HC Deb 13 June 1956 vol 554 cc709-15

Amendments made: In page 14,line 34, leave out "the application of the Registrar" and insert: application made in accordance with this section".

In line 36, leave out "Part I" and insert "this Part".

In line 37, leave out "the said Part I" and insert "this Part of this Act".—[Mr. P. Thorneycroft.]


I beg to move, in page 14, line 38, after "agreement" to insert: (other than restrictions in respect of matters described in paragraphs (b) to (d) of subsection (5) of section six of this Act)". This is really hardly more than a drafting Amendment, but it was due to an error. It does exclude overseas trading arrangements from the jurisdiction of the Court. If they cast their minds back to the discussions we had, hon. Members will remember that we agreed that purely overseas trading arrangements were not restrictions on exports and imports and should not be included.

Sir L. Ungoed-Thomas

May I ask why therefore we have paragraph (a)of subsection (5) of Clause 6?

Mr. Thorneycroft

That refers to the export of goods from the United Kingdom. All I am concerned with here is overseas trading arrangements. Clause 6 includes a number of things, one of which

is exports and there are a number of paragraphs dealing with overseas trading arrangements. All I am concerned with here is to exclude overseas trade arrangements from the jurisdiction of the Court. Export agreements are dealt with separately, and are not in fact dealt with through the Court, but are brought in under Clause 25 for the purpose of dealing with them under the Monopolies. Commission.

Amendment agreed to.

Further Amendment made: In page 14, line 39, at end insert: (2) An application to the Court under the foregoing subsection may be made

  1. (a) in any case, by the Registrar;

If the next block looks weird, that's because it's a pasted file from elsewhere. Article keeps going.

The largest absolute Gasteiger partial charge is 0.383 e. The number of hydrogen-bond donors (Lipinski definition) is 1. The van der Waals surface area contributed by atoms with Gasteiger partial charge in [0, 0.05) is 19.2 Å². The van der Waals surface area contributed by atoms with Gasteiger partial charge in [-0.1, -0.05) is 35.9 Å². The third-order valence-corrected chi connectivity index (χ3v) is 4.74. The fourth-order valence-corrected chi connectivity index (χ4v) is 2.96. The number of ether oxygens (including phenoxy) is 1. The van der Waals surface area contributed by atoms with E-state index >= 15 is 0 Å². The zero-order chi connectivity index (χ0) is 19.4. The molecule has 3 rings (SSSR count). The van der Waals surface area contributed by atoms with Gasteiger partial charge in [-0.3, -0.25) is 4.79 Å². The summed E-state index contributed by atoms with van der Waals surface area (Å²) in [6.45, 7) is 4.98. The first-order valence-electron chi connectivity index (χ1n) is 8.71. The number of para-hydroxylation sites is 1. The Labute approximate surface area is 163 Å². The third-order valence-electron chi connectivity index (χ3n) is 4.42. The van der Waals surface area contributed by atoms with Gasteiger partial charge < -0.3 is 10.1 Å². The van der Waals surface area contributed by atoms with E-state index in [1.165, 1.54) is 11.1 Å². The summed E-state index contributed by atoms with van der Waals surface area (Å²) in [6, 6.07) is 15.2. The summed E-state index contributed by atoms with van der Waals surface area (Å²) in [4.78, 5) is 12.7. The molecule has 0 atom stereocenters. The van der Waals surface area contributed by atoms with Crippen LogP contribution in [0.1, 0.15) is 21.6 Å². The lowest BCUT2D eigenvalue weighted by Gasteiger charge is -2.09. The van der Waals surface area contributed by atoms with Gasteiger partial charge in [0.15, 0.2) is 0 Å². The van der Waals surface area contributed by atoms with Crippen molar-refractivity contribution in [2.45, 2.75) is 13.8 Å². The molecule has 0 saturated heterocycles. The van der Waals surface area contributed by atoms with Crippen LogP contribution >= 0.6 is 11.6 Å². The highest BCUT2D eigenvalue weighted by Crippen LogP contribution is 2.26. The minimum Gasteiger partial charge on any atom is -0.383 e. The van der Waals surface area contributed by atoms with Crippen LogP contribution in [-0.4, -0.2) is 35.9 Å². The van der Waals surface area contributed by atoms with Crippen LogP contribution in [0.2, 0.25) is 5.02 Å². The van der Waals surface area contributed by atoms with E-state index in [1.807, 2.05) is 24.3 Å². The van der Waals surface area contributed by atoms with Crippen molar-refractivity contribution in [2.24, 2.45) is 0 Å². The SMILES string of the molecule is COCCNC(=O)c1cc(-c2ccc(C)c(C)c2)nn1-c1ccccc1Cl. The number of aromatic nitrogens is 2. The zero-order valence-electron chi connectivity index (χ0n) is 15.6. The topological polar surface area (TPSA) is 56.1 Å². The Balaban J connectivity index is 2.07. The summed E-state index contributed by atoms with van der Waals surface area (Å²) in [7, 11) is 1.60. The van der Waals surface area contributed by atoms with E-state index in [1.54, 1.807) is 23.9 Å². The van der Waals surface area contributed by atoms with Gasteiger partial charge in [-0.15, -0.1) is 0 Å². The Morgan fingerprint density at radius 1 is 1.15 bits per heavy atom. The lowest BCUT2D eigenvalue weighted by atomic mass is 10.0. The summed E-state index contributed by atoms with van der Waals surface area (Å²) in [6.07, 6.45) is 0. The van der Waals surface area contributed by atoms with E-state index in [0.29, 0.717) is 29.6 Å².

2. (b) in a case where an order in respect of the agreement is in force against any person under subsection (2) of section (Powers of High Court in case of default in furnishing particulars) of this Act, by that person
Provided that no such application shall be made by virtue of paragraph (b) of this subsection until after the expiration of the period of two years beginning with the date on which the order under the said subsection (2) was made.—[Mr. P. Thorneycroft.

Mr. P. Thorneycroft

I beg to move, in page 14, line 41, after "interest", to insert: the agreement shall be void in respect of those restrictions; and without prejudice to the foregoing provision". This Amendment adds a power to the Court to ensure that, where particular restrictions are found to be contrary to the public interest, not only can orders be made dealing with the particular restrictions, but that the agreements will become void. I think that is rather an important additional result to ensure in this Bill. It is important in normal circumstances, but it is perhaps additionally important in some of these rather complicated cases in which some of the parties who are in the United Kingdom are not entering into restrictions, but in which restrictions are entered into by the foreign parties. The Court cannot do much about the foreign parties, but it can ensure that the agreement itself is void. I therefore think that this Amendment covers what might otherwise be a gap in the legislation.

Amendment agreed to.

Amendment proposed: In page 15, line 2, leave out "are party to the proceedings" and insert: carry on business in the United Kingdom". —[Mr. P. Thorneycroft.]

Sir L. Ungoed-Thomas

We are a little concerned about this and should like a further explanation why this Amendment is considered consequential. We are dealing here in Clause 15 with the judicial investigation of registered agreements, and subsection (2) provides that, with regard to any of these restrictions which are found by the Court to be contrary to the public interest— the Court may, upon the application of the Registrar, make such order as appears to the Court to be proper for restraining all or any of the persons party to the agreement who are party to the proceedings— from this, that and the other. The relevant words are— who are party to the proceedings— What is proposed is that, instead of the injunction to restrain applying to the party to the proceedings, the injunction shall apply to the person who carries on the business in the United Kingdom. I cannot understand, first, why an injunction should not be issued against the party to the proceedings and, secondly, why an injunction should issue against a person carrying on business in the United Kingdom if he were not a party to the proceedings. I should like an explanation of that alteration.